I will briefly say, The Being Human series is one of the most well done "horror" shows I have ever watched...From the inception of Three Supes trying to make it in a "normal" world, to the story lines, directing, acting...CGI...all is exceptional...No one who embraces SuperNatural stories will be disappointed.
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3 of 3 people found the following review helpful
George and Nina are off to find out what is going to happen if they come to term with a little hairy bundle of joy. this leads them toward what mitchell fears the worst - a werewolf that might happen to be the last thing he sees. Mitchell has his own things to think about anyhow, because he and Annie are trying to become more than just roomies. The problem is the "how" in the union; being dead and undead doesn't leave a lot of room for love.

This episode centers around a werewolf father and son duo, and how they can help George and Nina. The story they have is interesting and insightful, too, and it makes for more on that front. It also shows something about Mitchell and the wolf in this, and it says something with regard to wolves and vamps in general. Combine that with the humor and with the other elements that power the show and you can see it is on this season and then some. In fact, this has been some of the best stuff in a long time, overshadowing many shows that might try to be horror because of its unique elements.
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2 of 2 people found the following review helpful
Though I suspect the theme has always been there, only with Season 3 have I realized that this is an essentially religious narrative. But it's a religion in which God plays little. Unlike prior seasons, this one has little mention of organized religion or church, and when George stands over a dying man, he can't even remember the words to the Shema. Instead, this religion pits the communion of the house against the greedy individualism of the larger world.

This bleak vision of Wales, all shabby brick and abandoned industrial iron, creates a look of despair and desolation. Which probably explains why they have the Hawaii mural in their house: they've build a paradise within their own walls. In a significant deleted scene from episode 2, Annie calls Mitchell her "saviour." These characters' ad hoc religion lets them resist a bleak and godless world through the sacrament of just remaining together.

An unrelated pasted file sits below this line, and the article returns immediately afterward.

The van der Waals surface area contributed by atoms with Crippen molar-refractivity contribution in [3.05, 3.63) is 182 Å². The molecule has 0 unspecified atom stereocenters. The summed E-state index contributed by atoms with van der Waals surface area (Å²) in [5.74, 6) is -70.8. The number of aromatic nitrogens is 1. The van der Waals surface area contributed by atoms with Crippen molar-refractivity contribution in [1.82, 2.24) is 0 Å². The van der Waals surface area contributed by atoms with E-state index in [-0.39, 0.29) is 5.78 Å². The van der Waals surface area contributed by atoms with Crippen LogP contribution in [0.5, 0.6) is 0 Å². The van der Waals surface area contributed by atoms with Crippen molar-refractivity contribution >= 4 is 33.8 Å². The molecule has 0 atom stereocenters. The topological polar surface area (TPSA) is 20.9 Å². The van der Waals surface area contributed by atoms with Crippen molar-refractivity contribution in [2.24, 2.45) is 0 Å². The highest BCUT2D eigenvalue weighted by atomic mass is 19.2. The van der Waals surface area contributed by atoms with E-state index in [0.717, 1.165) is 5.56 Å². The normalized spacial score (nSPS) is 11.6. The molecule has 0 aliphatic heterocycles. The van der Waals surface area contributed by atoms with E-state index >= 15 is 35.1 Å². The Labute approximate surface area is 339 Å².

Notably, when Mitchell crosses into the afterlife to retrieve Annie, he describes the place he finds as "Purgatory." The place of purging, where sins are expunged by recognition and contrition. This religion doesn't have much need for Heaven or Hell, God or Satan, but it prizes guilt and culpability. The only hope against encroaching struggle and despair comes in unity and society. Notice how militantly individualistic the other vampires and werewolves are.

This makes their house a monastery. The characters eat together, find love within their own walls, and "pray" as a group by standing together against their damaged natures. But without a shared theology, they have to face their sins directly. Without Jesus to save or Buddha to guide, their religion makes them remember their sins over and over again. They persevere, not to save their own souls, but because they can only be saved together.

This season's deep immersion in death and the afterlife is much darker than previous seasons. As our heroes aid zombies while fighting wolves and vampires, they stand together against the world, becoming stronger only as a group. Though they have an evangelism program, inasmuch as they reach out to McNair and the resurrected Herrick, sin constantly comes from outside. Without God, they only have each other. But is that enough?
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2 of 2 people found the following review helpful
on June 6, 2011
Love the series. While the US version is OK, the UK version is the one I saw first and I like the characters (except Annie - I love her!) I mean really, a Vampire, werewolf and ghost with English accents! The fact it has a neat plotline also helps.